How many times did you decide to do something, then failed to accept the risks that come along with your decision? Worse, how many times did you blame others for it?
Here’s my example.
You decided to sign up for a beauty pageant competition. You know the risks that might come along with it. Some of the risks are: You’ll be under the spotlight, everyone will focus on you – they’ll judge your appearance, they’ll judge whatever you say, they’ll judge your self-confidence et cetera. Say something wrong, and you’ll know you’ll be dead out of harsh criticism.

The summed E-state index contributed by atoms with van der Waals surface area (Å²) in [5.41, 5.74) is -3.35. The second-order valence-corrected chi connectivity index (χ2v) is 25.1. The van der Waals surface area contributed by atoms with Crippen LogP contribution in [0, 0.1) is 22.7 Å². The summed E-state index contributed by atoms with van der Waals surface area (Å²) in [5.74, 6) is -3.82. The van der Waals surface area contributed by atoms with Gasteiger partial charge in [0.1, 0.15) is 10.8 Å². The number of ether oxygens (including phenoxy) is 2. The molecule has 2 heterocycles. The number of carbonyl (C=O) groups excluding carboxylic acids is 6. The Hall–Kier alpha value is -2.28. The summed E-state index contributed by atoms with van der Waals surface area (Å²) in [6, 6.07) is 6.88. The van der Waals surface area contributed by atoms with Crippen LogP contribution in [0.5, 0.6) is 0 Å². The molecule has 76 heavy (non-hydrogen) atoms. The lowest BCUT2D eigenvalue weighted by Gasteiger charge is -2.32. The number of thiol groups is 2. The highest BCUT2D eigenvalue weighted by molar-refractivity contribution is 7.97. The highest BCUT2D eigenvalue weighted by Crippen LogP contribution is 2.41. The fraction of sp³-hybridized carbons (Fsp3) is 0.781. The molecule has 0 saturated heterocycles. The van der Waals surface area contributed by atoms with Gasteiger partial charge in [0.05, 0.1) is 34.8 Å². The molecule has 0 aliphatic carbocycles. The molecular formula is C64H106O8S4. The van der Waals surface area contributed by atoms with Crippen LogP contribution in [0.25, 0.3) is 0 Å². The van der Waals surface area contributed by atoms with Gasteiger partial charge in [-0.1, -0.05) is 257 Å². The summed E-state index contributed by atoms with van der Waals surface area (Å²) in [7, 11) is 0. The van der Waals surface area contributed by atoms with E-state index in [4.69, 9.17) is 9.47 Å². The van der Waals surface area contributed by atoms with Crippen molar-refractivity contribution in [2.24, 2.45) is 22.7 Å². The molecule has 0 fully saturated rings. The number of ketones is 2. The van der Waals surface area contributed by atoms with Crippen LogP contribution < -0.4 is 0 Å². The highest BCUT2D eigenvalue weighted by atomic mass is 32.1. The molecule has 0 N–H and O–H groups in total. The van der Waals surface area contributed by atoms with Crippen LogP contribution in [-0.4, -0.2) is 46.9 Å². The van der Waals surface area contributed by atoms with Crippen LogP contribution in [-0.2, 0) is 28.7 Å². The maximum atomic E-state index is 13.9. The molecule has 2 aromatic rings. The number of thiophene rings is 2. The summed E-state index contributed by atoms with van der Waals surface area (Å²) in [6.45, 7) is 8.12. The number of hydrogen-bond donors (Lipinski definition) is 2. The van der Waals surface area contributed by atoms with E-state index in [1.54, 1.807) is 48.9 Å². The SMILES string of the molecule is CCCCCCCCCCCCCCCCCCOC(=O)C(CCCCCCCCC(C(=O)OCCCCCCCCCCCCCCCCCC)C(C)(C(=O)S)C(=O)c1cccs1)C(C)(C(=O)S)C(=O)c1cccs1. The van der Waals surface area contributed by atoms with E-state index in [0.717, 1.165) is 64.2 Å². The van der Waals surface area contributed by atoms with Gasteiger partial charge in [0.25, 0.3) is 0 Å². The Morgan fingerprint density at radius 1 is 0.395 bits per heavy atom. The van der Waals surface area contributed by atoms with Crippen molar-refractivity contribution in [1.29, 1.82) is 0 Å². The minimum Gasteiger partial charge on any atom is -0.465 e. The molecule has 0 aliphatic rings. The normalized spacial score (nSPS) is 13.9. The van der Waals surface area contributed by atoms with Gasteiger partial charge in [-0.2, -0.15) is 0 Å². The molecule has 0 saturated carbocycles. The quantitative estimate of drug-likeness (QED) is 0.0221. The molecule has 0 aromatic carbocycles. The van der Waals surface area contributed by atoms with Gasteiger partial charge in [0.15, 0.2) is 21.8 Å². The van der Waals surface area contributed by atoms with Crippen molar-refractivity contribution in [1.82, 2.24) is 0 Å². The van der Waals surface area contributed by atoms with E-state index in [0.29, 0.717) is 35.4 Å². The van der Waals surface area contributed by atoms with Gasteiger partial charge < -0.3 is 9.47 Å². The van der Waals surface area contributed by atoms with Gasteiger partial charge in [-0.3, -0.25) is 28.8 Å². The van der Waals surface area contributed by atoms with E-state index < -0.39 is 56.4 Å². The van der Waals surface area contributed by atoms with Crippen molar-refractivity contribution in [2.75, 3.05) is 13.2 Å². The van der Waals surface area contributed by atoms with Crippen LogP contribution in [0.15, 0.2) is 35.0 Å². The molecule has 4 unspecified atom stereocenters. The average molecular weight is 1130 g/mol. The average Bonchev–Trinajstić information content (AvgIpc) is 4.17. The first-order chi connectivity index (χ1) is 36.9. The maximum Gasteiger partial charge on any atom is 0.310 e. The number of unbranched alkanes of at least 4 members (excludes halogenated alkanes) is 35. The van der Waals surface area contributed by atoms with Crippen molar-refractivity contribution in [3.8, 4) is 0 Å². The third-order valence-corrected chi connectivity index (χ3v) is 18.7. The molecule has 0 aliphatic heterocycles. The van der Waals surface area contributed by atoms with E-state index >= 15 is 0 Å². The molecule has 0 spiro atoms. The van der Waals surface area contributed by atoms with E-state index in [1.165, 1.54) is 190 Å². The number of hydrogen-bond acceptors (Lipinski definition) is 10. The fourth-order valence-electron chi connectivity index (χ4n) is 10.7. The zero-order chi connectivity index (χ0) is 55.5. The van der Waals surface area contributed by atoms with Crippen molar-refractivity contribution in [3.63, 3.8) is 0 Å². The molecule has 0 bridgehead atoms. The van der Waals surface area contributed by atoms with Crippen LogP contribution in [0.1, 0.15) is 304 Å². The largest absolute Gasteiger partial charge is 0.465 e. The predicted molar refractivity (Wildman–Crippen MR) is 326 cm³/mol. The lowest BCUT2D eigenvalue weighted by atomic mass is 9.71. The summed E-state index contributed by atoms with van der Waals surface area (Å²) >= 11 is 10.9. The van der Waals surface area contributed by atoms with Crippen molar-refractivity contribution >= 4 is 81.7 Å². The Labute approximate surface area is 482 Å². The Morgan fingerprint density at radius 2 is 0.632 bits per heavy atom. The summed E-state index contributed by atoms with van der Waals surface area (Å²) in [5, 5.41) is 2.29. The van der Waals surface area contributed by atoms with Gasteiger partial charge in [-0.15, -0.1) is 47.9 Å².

But hey, you should have known that from the beginning right? You should have been ready for that, or else don’t sign up for such a competition…
Look at Nadine Chandrawinata, the winner of Putri Indonesia in 2005. Look how she accepted her fault when she mistakenly said “Indonesia is a beautiful CITY” during the Miss Universe interview. Look how she gracefully reacted when people mocked her, saying she was just a pretty face and that it was nothing but her Indonesian-German pretty look that made her get the Putri Indonesia crown.